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With crude prices soaring and oil reserves growing scarcer, the South American nation is still an attractive proposition for top petroleum operators even as the country’s socialist leader demands a bigger cut of the black gold revenues.

Chavez has accused Big Oil of robbing the nation’s resources, and last week seized two privately operated oil fields, but global oil giants like Chevron Corp., Royal Dutch Shell and Total are still seeking opportunities in Venezuela.

"A large majority of companies are willing to accept tighter terms," said Patrick Esteruelas, a consultant with the Eurasia Group in New York. "Venezuela has large untapped potential reserves and oil prices remain very high."

A group of 16 companies this month converted subcontracting deals to joint ventures giving state company PDVSA a majority stake even after the government imposed tough conditions – including retroactive tax demands and mandatory contract changes – that companies have often considered illegal.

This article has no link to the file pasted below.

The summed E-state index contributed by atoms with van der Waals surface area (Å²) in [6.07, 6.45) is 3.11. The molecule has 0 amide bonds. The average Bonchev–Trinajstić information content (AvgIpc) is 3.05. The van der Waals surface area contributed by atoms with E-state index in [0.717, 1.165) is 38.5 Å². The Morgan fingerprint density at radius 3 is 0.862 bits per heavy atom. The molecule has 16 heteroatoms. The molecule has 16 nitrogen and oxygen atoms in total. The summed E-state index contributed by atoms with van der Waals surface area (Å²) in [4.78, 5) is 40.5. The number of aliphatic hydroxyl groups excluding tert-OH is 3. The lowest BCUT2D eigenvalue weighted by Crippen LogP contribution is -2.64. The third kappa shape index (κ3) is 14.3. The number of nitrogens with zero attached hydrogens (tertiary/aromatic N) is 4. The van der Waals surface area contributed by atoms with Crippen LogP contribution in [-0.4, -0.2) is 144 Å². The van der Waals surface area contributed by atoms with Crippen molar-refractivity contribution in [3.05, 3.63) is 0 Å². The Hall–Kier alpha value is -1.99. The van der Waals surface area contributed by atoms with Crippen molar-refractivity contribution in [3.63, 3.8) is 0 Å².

Venezuela increased oil market jitters early this month by taking over fields operated by Italy’s Eni and France’s Total after the companies failed to reach an agreement to create joint ventures with PDVSA.

But both companies later said they would avoid a legal battle, and have signaled good will by agreeing to pay off a combined total of $126.6 million in back taxes to Venezuela.

Only Irving-based oil giant Exxon Mobil Corp. has resisted the Chavez government’s orders, selling its stake in a small oil field operation to avoid creating a new joint venture.

The populist Chavez, a former paratrooper elected president in 1998, has promised a revolution to end chronic poverty in Venezuela and has spent billions of dollars in windfall oil income on social programs for the country’s impoverished majority. Although his fiery, lengthy speeches often attack the evils of capitalism, Chavez’s negotiations with oil companies have been practical and allowed him to cut deals with multinationals.

Still, analysts say Chavez’s ambitious social program has drained much-needed investment from the nation’s oil fields. PDVSA says it is producing 3.3 million barrels per day, but market-watchers including OPEC say production is only 2.6 million.